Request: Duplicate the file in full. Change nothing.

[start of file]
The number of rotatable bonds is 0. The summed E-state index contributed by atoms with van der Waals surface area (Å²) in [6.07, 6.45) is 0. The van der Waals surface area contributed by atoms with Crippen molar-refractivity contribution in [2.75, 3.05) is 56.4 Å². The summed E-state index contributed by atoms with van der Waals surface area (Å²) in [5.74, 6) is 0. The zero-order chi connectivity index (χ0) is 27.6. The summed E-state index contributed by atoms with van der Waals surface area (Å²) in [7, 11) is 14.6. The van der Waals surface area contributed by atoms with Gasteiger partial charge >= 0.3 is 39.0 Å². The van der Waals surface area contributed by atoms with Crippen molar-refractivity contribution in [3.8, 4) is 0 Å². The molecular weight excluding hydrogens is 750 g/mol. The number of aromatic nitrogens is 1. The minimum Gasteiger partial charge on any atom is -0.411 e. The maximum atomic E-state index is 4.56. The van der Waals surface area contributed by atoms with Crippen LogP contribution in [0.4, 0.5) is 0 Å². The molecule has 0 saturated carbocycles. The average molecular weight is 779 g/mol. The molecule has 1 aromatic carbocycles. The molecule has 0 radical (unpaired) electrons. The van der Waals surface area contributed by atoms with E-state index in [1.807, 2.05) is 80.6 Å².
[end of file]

The number of rotatable bonds is 0. The summed E-state index contributed by atoms with van der Waals surface area (Å²) in [6.07, 6.45) is 0. The van der Waals surface area contributed by atoms with Crippen molar-refractivity contribution in [2.75, 3.05) is 56.4 Å². The summed E-state index contributed by atoms with van der Waals surface area (Å²) in [5.74, 6) is 0. The zero-order chi connectivity index (χ0) is 27.6. The summed E-state index contributed by atoms with van der Waals surface area (Å²) in [7, 11) is 14.6. The van der Waals surface area contributed by atoms with Gasteiger partial charge >= 0.3 is 39.0 Å². The van der Waals surface area contributed by atoms with Crippen molar-refractivity contribution in [3.8, 4) is 0 Å². The molecular weight excluding hydrogens is 750 g/mol. The number of aromatic nitrogens is 1. The minimum Gasteiger partial charge on any atom is -0.411 e. The maximum atomic E-state index is 4.56. The van der Waals surface area contributed by atoms with Crippen LogP contribution in [0.4, 0.5) is 0 Å². The molecule has 0 saturated carbocycles. The average molecular weight is 779 g/mol. The molecule has 1 aromatic carbocycles. The molecule has 0 radical (unpaired) electrons. The van der Waals surface area contributed by atoms with E-state index in [1.807, 2.05) is 80.6 Å².